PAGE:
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    Natalia Vodianova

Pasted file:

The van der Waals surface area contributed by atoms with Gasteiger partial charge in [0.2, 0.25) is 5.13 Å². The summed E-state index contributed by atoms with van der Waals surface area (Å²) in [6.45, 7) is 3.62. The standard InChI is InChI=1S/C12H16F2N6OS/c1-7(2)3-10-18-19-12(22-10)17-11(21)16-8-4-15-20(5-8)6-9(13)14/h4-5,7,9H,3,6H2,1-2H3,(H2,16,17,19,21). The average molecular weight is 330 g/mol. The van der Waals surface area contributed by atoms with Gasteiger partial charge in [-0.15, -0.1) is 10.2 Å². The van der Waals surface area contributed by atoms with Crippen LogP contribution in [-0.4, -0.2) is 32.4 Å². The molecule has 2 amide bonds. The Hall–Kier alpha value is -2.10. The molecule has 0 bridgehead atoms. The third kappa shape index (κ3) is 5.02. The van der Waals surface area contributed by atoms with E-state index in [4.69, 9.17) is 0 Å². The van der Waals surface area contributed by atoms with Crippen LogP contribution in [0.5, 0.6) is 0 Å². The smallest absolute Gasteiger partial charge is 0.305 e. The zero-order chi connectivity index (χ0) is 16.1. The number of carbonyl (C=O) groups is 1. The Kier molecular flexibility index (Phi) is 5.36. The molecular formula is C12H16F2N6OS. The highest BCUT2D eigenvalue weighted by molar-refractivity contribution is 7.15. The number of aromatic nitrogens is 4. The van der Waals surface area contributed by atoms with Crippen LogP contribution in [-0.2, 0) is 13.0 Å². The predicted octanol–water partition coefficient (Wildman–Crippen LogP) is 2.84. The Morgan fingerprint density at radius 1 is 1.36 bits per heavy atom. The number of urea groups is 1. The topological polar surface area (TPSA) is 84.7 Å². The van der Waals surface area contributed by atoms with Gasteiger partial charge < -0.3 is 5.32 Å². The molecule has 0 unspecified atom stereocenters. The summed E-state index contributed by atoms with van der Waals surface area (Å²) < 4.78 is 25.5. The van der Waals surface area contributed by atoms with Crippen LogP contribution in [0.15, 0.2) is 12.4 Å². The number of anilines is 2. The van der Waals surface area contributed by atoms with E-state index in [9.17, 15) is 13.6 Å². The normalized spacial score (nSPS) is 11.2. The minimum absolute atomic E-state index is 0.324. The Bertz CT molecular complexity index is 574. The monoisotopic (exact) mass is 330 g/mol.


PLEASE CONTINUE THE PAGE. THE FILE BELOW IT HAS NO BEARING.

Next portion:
Natalia Vodianova, from Russia with love by Isabelle Cerboneschi The incredible story of this supermodel, who seems a figure out of a medieval fairy tale, has already been recounted many times. But in her own voice, it assumes another tonality, verging towards chiaroscuro. Next July, she's hosting a ball to benefit her philanthropic association, Naked Heart. Forty-four designers have each created a unique dress for her, all of which will be auctioned. How has a young woman gone from nothing to everything, a young woman who has transformed deficits into blessings, decided, in turn, to give? Interview. The first thing that strikes one upon meeting Natalia Vodianova is this intense manner with which she arrests one's gaze with her glacial blue eyes, and she never lets go. One must thus sustain this gaze, even when she tells her story of a miserable childhood, which was only one of the many miserable Russian childhoods in the 1990s. In every language, her story has been told: this tiny fruit and vegetable seller, born in Nizhnii Novgorod in 1982, discovered at the age of sixteen by a Parisian model scout, who signed with Viva Model Management a year later and became one of the highest paid supermodels in the industry, the most beautiful woman in the world (according to Tom Ford), and the wife of an English nobleman, Lord Portman, at nineteen. (They've since separated.) The story's been told as if she was the very incarnation of My Fair Lady, save for the fact that Eliza Doolittle's universe had nothing to do with that of Natalia Vodianova. Success, notoriety, money, three children (Lucas, Neva, and Viktor), a Sussex mansion, a Parisian apartment, a Manhattan loft: all this is part of her world now. Abjection, poverty, cold, shame, her father's abandonment of his family before she was even two years old: these were the elements of her world before. In her family, possessions were few – not even a fruit vending license. After Chechean terrorists took the Beslan school by hostage in 2004, killing more than 300 innocents, she made the decision to create parks for children in Russia. In 2005, she launched her philanthropic foundation Naked Heart. Today, she wishes to move things forward even faster: her new project, “All children have the right to a family,” aims to aid, counsel, and provide assistance to families with mentally or physically handicapped children. One must recall that in Russia, handicapped children are placed in institutions; there's simply no alternative. Vodianova wants to change this: to allow children to remain with their families, as was the case for Oksana, her younger sister, who is handicapped. Her project is there to accomplish just this. As of the most recent charity gala, held last March in Moscow to celebrate the fifth anniversary of the foundation, the funds raised have reached $1.4 million. This July, another large-scale event will take place near Paris; this one has been dubbed the White Fairy Tale Love Ball. Fourty-four designers and stylists have each created a unique dress; she'll wear all of them for a photo session with Paolo Roversi, which is certain to be memorable. We'd met with Roversi yesterday. Chanel, Dior, Louis Vuitton, Prada, Lanvin, Diane von Furstenberg, Oscar de la Renta, Roberto Cavalli, Vivienne Westwood, Giambattista Valli – all these names have participated, right up to Valentino, who agreed to return to his atelier just for her. The beauty has the gift to know how to bring everyone together in the name of her cause, which has been supported since 2008 by Guerlain and Louis Vuitton, through very discreet annual donations. A three hour interview is hardly enough time to capture twenty-nine years of a life so rich in contrasts as that of Natalia Vodianova. But it might, at least, attempt to convey the the essence of her character and the energy that seems to forever allow to recover. A meeting with a woman capable of creating within one's heart earthquakes measuring eight on the Richter scale... Le Temps: It was difficult to pin you down, you're always between two cities. Natalia Vodianova: Right, to the point that it's hard for me to enjoy anything. After Moscow, I went home to spend two days with my children, and then immediately flew to China for a week. I never even saw daylight. I did all my interviews at the hotel, and I never even went outside. And when I got back from China, I followed that up with a three-day shoot in Paris. The first time I saw you, it was at a haute couture Chanel show in 2003. You were the only one that ate anything backstage, the only one that smiled during the catwalk. I always smile at the shows. When I started in the business, the girls had a grungy style, porno chic, not exactly jubilant. As for me, I was so ecstatic at the notion that I could change my life that nothing could have inhibited my joy! I mean, I've worked very hard since I was eleven. When somebody tells me that modeling is hard, that the life is hard, I always want to say – compared to what? People don't know what they're talking about. Fortunately. I wouldn't wish [that knowledge] upon them. Everyone has their own story. It's for this reason that I'm kind to those I love. Because people haven't always been kind to you? My grandmother and her six siblings were raised by their mother during the war. Their father had abandoned them. They survived. My grandmother, who was one of the older siblings, helped take care of the family. She knew the meaning of hard work. You know, I remember one time, when I was small, she made me feel ashamed [of complaining], saying, “How dare you complain? You're fortunate enough to life in a period of peace.” In one way, I understand her. Your life is always described as a fairy tale, but do fairy tales really exist? Fairy tales exist. I'd be lying if I told you that my life hasn't been a fairy tale. But in these tales, there's always a happy ending: the Cinderella story ends with her meeting the prince, and, according to the old formula, “they lived happily ever after until the end of their lives.” But my life isn't over, and it's very real, with its ups, its downs, its challenges, just like anyone else's life. But I've learned to appreciate challenges, whatever their nature. In fairy tales, always embodied is the presence of Good and Evil. In your life, who plays the role of the witch? (She reflects at length.) Shame, humiliation. People that humiliate you; the tiny voice in your head that all of a sudden doubts. For me, that's the Evil. There's always a battle within us, as if all of our actions were being performed before a tribunal of judges. [Trans. note: remarkable Kafka reference.] If your parents, your grandparents, or friends, have told you things that were difficult to hear, these things will stay in your head, forever. It's a daily challenge to rebuke these tiny voices: “Yes, I know you're there, I understand [entendre] you, but I will not repeat your mistakes.” It takes time. You went through a change of lifestyle so radical, so fast, moving from Russia to England, from poverty to wealth, from the proletariat to the aristocracy. You must have a strength, an extraordinary willpower to succeed in making this type of transition without losing a bit of your soul. I have absolutely not changed, that's it. I'm not saying it was easy; you're meeting me ten years after all that happened. Everything about my life today is familiar, but it's still not altogether comfortable. About a year and a half ago, I no longer knew where I was, as if there was nothing left for me to accomplish. For my entire life, my biggest challenge was earning enough money to live – it was a question of survival. When I met the man that became my husband, I had only one thing in mind: to remain independent, and to rise to his level. And when I finally accomplished this, I reached a point of crisis, which ended with my doubting everything. Fortunately, I passed through that, to a place of understanding that I still had many things to do, and much to give! Today, I feel strong because I've understood that one of my life's greatest gits to me was my childhood experience. I can use that experience to help others. Otherwise, what would be their use? Why else would I have endured such extremes? You no longer doubt? Sure, it happens, but at last I realized that if I have received all these wonderful gifts of life – my incredible health, my energy, my core intelligence – I've received them in order to accomplish that which I'm doing, as best as I can. Of course, there are times when I feel I have no time for myself. But those moments don't last long. The strength and the sense of fulfillment that I feel in accomplishing projects with the foundation are a good deal more important than all the rest. At the age of eleven, you were a fruit vendor. But contrary to most accounts, your life has had little to do with the heroine of “My Fair Lady.” (A small, bitter laugh.) No. Really not. My mother started selling fruit at the market on behalf of someone else. As she's a fighter, she wanted an account of her own. But to do this, she had to procure authorizations, documents that were difficult to obtain, that were expensive. And we didn't have the means. So, to become a legal vendor, she had to pay “commissions” to the Mafia, to the police. Sometimes they wanted more money; they'd come to our booth. And because our cart was in the street, any filthy drunk could come right up and steal our merchandise. My mother had to fight. You must imagine Russia: we had to stand on the street rain or shine, even when it was minus 20 degrees, and when I came home I'd cry for hours, due to the pain, or the fear that my fingers or feet were frostbitten. It was awful. But I'm thick-skinned, hard-nosed. Hard like life? You know, the 1990s were very, very difficult years in Russia. It was a mess. Everyone lived in poverty. And then deflation occurred. It was as if 1000 Euros suddenly became 100 Euros. My grandparents had saved up all their lives to purchase a car, and suddenly they couldn't even buy a refrigerator! It's a catastrophic story that occurred to a great many people. Many simply lost hope, and fell into alcoholism, depression. Naturally, the government provided no means of support for ordinary people. Even in your darkest moments, had you the sense that your life would change? Always! I never doubted that! I knew that I wouldn't have to struggle like my mother. She was raised in an environment very different from mine. She was poor, but always protected, loved, and received the minimum necessary for a family. Me, I was a survivor: my father left us because we were too poor. My mother taught me perseverance: I don't know how she kept from committing suicide! She didn't drink, she didn't smoke, she worked, that's all. She had been a very beautiful woman, but she lost all her hair, practically all of her teeth – obviously she couldn't pay the bills at the dentist's office. She reached a point at which there was no expression in her eyes. I remember the helplessness I felt, as a small girl, not knowing how to help her. When did you get the idea of the playgrounds? After the Beslan hostage crisis? Before Beslan, the idea of a charity had never crossed my mind. I was in Moscow; I followed the whole thing on TV; I cried for three days. The whole country shared the same pain. I never stopped thinking about what I could really do to help the survivors. I remembered that my fleeting moments of happiness, when I was a child, occurred when I was playing with other children. The children [that survived Beslan] will be forever marked: they were there. They will always carry the same shame: one can't be proud to have survived such an event. You have to be an adult, with a great deal of fortitude, to recover from such a trauma. So that's why I thought of playgrounds. For those moments of normalcy, when all the children can play together and forget, just for one game, who they are, and what they have endured. You wanted to construct the first one in Beslan. What happened? For my first charity event, there were around 450 people and we raised about $450,000. It wasn't a huge sum, but it was enough to build one playground (ed: each playground costs about $300,000). But a year and a half later, I was still trying to contact authorities in Beslan. Everyone had been moved by the tragedy, everyone wanted to do something to help, to raise funds. The government was overwhelmed by offers. So you decided to construct the first playground elsewhere. Yes. Since I had the money available, I decided I was going to build it in my hometown. I didn't sleep a wink the night before the inauguration. I had no idea how it would be received by the children. And it was a huge success. I went back two days later, then a week later; my family visits the playground regularly, and it's always full of children. So I decided to continue. Three years later, Beslan finally contacted me. They asked me to build a playground. The circle closed. The trip was very moving. I visited the site where the tragedy took place. The site were the hostages were sequestered is like a temple where one can feel the horror of the event, a very strong energy. The children had organized a concert for me, they read me poems... You also had to learn to confront a complex bureaucracy. At first, it was difficult. Especially for the playground in my hometown. Three days after it was opened, we learned that people were charging an entrance fee from the children! That tarnishes the image of your cause. It was atrocious! Like a bad joke. We immediately put a stop to it. The racket was organized by neighbors, very poor people. The government and the mayor told me that I had to transfer the playground to a school, who would control security, and in this way subsidize the project. But I know the system... So far, we've built 54 playgrounds, and this type of thing still occurs. But one must persevere. Is it you who takes the initiative to decide on the sites? No. We always wait for solicitations. In some communities, the sites become nerve centers where adults, as well as children, come to meet, play, converse. These are larger spaces, around 300 meters square. There's nothing like this, anywhere else in Russia. And even if some local governments contact us just before their local elections, it doesn't matter: for me, what counts is that the children get their playgrounds. This year, you've decided to launch a new program, “All children are entitled to a family,” to aid families with disabled children. It's a cause that touches you closely. Yes, it's part of who I am. My sister is handicapped, and it's very difficult for a child with a disability, regardless of what kind, to survive in a country like Russia. Many children are abandoned in orphanages – not only children with mental or physical disabilities, but normally developed children as well. The mentally disabled children never survive, they fold up within themselves, close themselves off to the world forever, and then disappear. Having lived with my sister, I know how much they need love, care, a normal family, more than anyone. But your mother, on the other hand, decided to never abandon your sister. In the 1990s, doctors encouraged families to “place” their disabled children. The system was such that it prevented families who wanted to raise their children from doing so. For example, there were no specialists in the field. [To keep a disabled child] required Byzantine strategies, perseverance, and contacts. And of course most of the Russian population is insolvent. Nevertheless, my mother never placed my sister in an institution. She did what she could, and that's a lot. We provided her with love, a home, a family. But did we give her medical care? Never! We didn't have the means. What was the event that incited you to establish this new program? Last summer, a journalist named Alan Philips sent me his book “The Boy from Baby House Number Ten.” It tells the story of a little boy, Vania, who, at the age of six, was committed to a nursing home. Sarah, Alan's wife, works in the world of charities, and she noticed that [Vania] was lively, communicative, cheerful. She didn't understand why he was in this institution. Three months after their initial encounter, Vania's state had deteriorated considerably. Normally, no one has the right to visit such children, but Sarah bribed a guard. She found the child locked in an iron cage, crammed together with other kids, sitting in their feces. Unfortunately, this was rather common in Russia in the 1990s. I read the book. I collapsed. Alan had sent me the book with a very simple note. Instead of criticizing me, as certain people do – certain people that don't understand why I'm building playgrounds while all of these children are dying in orphanages – he thanked my mother and I for having taken care of my sister, for not having committed her to an institution. Have you met Alan? Yes. After I read his book, I wondered how one could tolerate a system so wrong, so inappropriate! You've got families that can't provide care for their disabled children, who have no medical aid, no money, and if these families make the right decision – to keep the child – it turns out to be the wrong decision. And the opposite decision is also the wrong decision. Whatever they do, they lose. The state institutionalizes nine times the number of disabled children taken care of by their mothers. This, at a cost of £900 per child! Imagine if one decided to do the opposite! If that funding were distributed to families rather than subsidizing institutions, the children could have a nice life. Do you know what happened to Vania? He was adopted, and he now lives in the States with his mother. He grew up perfectly normally. He's the same age as my sister. The BBC is also doing a report on him. What do you wish to do, concretely? I met everyone that helped Vania. I learned how the system worked, the errors, the lack of government support. Now that I understand the nuts and bolts, nothing can stop me. I want to create a center, non-governmental, to support Russian families. First, for those that have a disabled child, so that they will be less tempted to abandon their child; and next, for all families in need. These families need ongoing help. Sporadic psychological or medical aid is always welcome. An information center would be of primordial importance, a place that would help families find a physician qualified for, say, anesthesia. A place where someone tells you, “here's what I can do for you:” that would be so comforting. Someone listening to you, someone is there to help you – that's already an enormous improvement. I just returned from Moscow, where we raised $1.4 million. Half of the proceeds of this event will be devoted to the new foundation. You've just completed a memorable series of photos with Paolo Roversi, with dresses created uniquely for your foundation by designers, which will be auctioned at the upcoming gala in July, in Paris. Yes, we photographed 42 dresses, based on the theme of fairy tales. Everyone participated – even Valentino, who designed a magical robe with ostrich feathers. There will also be a dress by John Galliano. Yes. The dress is sublime... I'm obviously very sad for John, for what's happened to him. I had so hoped he had found the strength to combat alcoholism. Because I know what I am: I'm Russian, and I was so often confronted with people that did completely crazy things under the influence of alcohol or other drugs. He can't control anything anymore. I don't know him very well, but every time I asked him for something, I could always count on him. What he said could never have come from him, it came from elsewhere, from his childhood, from something that happened to him... In fact, life has brought him a challenge that he must now face, the possibility to change his life, to wake up, to take charge. Those who love him are really rallying around him. The Naked Heart Foundation: [email protected] Tel: +44 7 499 978 58 95 PO Box 67106, London SW11 9DP. Site internet: www.nakedheart.org «The Boy from baby house No 10: From the nigthmare of a russian orphanage to a new life in America», Alan Philps et John Lahutsky, St Martin’s Press, October 2009 The White Fairy Tale Love Ball will take place July 6 in the Chateau of Widewille, property of the designer Valentino Garavani, near Paris. For information, contact the Naked Heart Foundation.